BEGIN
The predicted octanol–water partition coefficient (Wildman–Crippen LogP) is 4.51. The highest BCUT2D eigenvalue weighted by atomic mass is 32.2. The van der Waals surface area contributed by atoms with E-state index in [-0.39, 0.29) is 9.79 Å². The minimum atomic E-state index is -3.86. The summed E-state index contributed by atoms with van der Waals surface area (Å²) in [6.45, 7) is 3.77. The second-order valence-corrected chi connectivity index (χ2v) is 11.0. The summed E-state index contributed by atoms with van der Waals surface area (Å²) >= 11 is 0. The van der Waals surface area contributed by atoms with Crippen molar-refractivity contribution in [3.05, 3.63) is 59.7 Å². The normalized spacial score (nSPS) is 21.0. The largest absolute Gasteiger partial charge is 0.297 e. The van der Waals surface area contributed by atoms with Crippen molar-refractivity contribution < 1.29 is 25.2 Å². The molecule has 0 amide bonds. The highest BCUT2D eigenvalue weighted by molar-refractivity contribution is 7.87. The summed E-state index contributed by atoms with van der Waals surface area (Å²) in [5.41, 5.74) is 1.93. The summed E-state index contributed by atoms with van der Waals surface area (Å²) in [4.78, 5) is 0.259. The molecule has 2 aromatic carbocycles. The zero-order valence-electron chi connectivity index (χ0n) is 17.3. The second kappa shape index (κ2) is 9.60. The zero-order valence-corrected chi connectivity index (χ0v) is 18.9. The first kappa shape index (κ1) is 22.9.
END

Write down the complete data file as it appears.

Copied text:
The predicted octanol–water partition coefficient (Wildman–Crippen LogP) is 4.51. The highest BCUT2D eigenvalue weighted by atomic mass is 32.2. The van der Waals surface area contributed by atoms with E-state index in [-0.39, 0.29) is 9.79 Å². The minimum atomic E-state index is -3.86. The summed E-state index contributed by atoms with van der Waals surface area (Å²) in [6.45, 7) is 3.77. The second-order valence-corrected chi connectivity index (χ2v) is 11.0. The summed E-state index contributed by atoms with van der Waals surface area (Å²) >= 11 is 0. The van der Waals surface area contributed by atoms with Crippen molar-refractivity contribution in [3.05, 3.63) is 59.7 Å². The normalized spacial score (nSPS) is 21.0. The largest absolute Gasteiger partial charge is 0.297 e. The van der Waals surface area contributed by atoms with Crippen molar-refractivity contribution < 1.29 is 25.2 Å². The molecule has 0 amide bonds. The highest BCUT2D eigenvalue weighted by molar-refractivity contribution is 7.87. The summed E-state index contributed by atoms with van der Waals surface area (Å²) in [5.41, 5.74) is 1.93. The summed E-state index contributed by atoms with van der Waals surface area (Å²) in [4.78, 5) is 0.259. The molecule has 2 aromatic carbocycles. The zero-order valence-electron chi connectivity index (χ0n) is 17.3. The second kappa shape index (κ2) is 9.60. The zero-order valence-corrected chi connectivity index (χ0v) is 18.9. The first kappa shape index (κ1) is 22.9.